Why Do Some Translations Have Jesus with a “Broken” Body?
The above question has often been asked. Recently, a member of the church actually thought a congregation was in error because he kept hearing those presiding over the Lord’s supper speaking of Jesus’ “broken body,” yet he nowhere read in his Bible anything about Jesus having a “broken body.” To the contrary, he pointed out, it was prophesied and fulfilled that “Not one of His bones shall be broken” (Jn. 19:36 cf. Ps. 34:20). This brother’s reaction shows the need of dealing with this question. The answer can potentially be very technical. Below is, hopefully, a simplified answer.
On the same night Jesus was betrayed, He instituted the Lord’s supper during the Passover meal, a yearly remembrance of God’s delivering Israel from Egyptian bondage (Mt. 26:26-29 cf. Ex. 12:12-20, 26-27). From that first day of the week until Jesus comes again, His disciples are to gather on the first day of the week to remember the suffering and death of Christ by partaking of unleavened bread and “fruit of the vine” (Acts 20:7; 1 Cor. 11:23-30).
The “Broken” Body Passage
In First Corinthians 11:24, as Paul instructed the church at Corinth on properly taking the Lord’s supper, the KJV-family of translations reads, “And when he [Jesus] had given thanks, he brake it [the unleavened bread], and said, Take, eat: this is my body, which is broken for you: this do in remembrance of me.” Other translations eliminate “broken” and simply read, “This is my body, which is for you” (ASV, NAS, ESV). Two questions immediately arise. Why do the translations read differently? Which translation is correct? A third question eventually arises: Does “broken” have a different meaning than how we usually understand the word?
We can certainly know that none of Jesus’ bones were broken. According to John’s account, the Jews asked Pilate if the legs of those crucified could be broken to hasten death “because it was the Preparation Day, that the bodies should not remain on the cross on the Sabbath (for that Sabbath was a high day)” (Jn. 19:31). Thus, the soldiers broke the legs of the two crucified on either side (Jn. 19:32), but:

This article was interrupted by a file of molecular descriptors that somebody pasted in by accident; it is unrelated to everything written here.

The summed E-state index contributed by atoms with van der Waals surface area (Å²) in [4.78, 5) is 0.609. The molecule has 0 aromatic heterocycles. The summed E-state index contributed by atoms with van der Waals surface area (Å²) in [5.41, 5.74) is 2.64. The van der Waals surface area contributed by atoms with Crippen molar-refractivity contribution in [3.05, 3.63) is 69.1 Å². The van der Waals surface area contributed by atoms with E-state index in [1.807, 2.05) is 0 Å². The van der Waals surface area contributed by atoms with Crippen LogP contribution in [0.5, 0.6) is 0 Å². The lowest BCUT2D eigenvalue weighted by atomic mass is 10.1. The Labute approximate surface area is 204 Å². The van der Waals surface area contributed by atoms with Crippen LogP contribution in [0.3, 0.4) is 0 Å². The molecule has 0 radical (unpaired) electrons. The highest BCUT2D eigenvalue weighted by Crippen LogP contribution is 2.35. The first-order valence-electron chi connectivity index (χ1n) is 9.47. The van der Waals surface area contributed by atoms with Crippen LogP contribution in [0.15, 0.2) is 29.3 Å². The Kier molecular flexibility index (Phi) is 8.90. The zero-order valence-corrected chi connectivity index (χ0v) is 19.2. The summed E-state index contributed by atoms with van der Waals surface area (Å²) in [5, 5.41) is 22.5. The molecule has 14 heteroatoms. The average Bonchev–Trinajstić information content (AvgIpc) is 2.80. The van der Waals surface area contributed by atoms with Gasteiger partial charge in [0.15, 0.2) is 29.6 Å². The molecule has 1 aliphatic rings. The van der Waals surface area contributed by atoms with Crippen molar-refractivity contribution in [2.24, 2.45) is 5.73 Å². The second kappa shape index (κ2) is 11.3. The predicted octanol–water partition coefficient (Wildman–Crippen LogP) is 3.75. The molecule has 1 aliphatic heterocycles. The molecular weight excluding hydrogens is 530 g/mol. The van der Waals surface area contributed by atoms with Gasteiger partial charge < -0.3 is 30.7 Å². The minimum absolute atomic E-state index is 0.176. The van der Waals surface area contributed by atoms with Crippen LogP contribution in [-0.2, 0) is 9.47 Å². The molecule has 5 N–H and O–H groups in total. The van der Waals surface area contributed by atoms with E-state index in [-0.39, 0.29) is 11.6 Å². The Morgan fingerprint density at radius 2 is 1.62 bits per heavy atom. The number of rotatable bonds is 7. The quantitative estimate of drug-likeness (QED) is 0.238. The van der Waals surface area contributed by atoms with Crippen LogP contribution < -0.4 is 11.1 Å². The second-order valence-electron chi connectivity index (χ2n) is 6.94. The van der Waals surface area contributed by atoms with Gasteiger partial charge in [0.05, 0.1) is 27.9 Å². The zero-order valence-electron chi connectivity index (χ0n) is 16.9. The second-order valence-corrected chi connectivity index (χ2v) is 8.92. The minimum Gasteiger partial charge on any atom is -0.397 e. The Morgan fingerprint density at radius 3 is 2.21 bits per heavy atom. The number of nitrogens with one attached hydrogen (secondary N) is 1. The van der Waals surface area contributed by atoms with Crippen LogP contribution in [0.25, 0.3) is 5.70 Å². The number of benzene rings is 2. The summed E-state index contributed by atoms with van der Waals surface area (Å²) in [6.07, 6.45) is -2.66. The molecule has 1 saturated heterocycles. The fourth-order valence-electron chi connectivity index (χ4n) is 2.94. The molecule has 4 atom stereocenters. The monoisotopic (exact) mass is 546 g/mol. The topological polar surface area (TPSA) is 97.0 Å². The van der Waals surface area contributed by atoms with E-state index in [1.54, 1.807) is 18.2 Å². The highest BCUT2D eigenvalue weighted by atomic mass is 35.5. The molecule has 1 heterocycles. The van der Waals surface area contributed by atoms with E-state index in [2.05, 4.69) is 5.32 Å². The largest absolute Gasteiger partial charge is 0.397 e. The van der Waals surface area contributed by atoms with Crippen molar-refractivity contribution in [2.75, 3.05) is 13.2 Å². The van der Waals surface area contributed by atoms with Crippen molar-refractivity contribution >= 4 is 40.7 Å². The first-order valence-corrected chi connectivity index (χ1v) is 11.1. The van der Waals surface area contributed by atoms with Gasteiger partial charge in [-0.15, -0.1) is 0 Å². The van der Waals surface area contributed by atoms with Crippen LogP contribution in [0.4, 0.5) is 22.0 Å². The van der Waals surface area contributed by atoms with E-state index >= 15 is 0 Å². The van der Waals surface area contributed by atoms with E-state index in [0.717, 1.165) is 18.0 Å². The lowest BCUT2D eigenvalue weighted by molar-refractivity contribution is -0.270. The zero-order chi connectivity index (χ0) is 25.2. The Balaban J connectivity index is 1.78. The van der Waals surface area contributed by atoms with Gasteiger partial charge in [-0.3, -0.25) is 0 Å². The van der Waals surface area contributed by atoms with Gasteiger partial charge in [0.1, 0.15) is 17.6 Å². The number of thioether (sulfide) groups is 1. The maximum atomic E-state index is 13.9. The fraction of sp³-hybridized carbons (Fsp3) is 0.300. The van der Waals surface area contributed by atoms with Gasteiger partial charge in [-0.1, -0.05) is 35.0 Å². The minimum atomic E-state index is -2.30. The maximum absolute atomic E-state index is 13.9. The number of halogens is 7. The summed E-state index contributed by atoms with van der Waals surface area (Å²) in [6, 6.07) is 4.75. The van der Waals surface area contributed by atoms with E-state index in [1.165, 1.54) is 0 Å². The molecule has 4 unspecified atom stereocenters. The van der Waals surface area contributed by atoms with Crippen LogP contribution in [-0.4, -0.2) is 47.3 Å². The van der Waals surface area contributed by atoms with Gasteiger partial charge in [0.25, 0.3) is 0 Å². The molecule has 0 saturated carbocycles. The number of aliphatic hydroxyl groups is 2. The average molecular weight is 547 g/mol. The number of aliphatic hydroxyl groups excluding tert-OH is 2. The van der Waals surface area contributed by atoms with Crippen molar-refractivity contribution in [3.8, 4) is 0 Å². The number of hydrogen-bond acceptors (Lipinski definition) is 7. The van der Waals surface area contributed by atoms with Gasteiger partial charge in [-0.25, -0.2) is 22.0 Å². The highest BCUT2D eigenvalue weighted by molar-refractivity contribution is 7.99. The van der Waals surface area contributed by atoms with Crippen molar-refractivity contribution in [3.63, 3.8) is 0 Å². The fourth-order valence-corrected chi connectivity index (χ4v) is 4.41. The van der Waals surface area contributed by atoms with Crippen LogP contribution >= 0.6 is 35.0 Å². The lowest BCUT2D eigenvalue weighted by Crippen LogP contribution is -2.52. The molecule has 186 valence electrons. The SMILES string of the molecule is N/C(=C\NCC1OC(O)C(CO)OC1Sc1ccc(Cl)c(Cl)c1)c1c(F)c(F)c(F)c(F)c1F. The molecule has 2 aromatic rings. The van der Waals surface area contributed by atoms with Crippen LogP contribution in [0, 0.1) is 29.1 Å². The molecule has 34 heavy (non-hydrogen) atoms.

[W]hen they came to Jesus and saw that He was already dead, they did not break His legs. 34But one of the soldiers pierced His side with a spear, and immediately blood and water came out. … 36For these things were done that the Scripture should be fulfilled, “Not one of His bones shall be broken.” 37And again another Scripture says, “They shall look on Him whom they pierced.” (Jn. 19:33-37 cf. Ps. 34:20; Zec. 12:10)
No Original Documents Are Available
The answer to the question as to whether Jesus’ body was “broken” as per First Corinthians 11:24 is not found in an alternative definition of “broken” or in the difference between a broken “bone” and a broken “body,” but in differences in some ancient manuscripts. This may come as a surprise to some, but we have no original documents of the New Testament. That is, no manuscript “autographed” by Paul (cf. 2 Thes. 3:17; 1 Cor. 16:21) or any other New Testament writer exists today. Does this mean we cannot have a reliable Bible? Absolutely not! We have much more powerful evidence than original manuscripts. We have five to six thousand pieces of evidence (ancient copies, translations, sermon notes, etc.) that prove beyond doubt that an original had to exist. What is the more powerful evidence in a court of law: one person who said he did something or five to six thousand witnesses who testified he did something? Obviously, the five to six thousand witnesses prove it!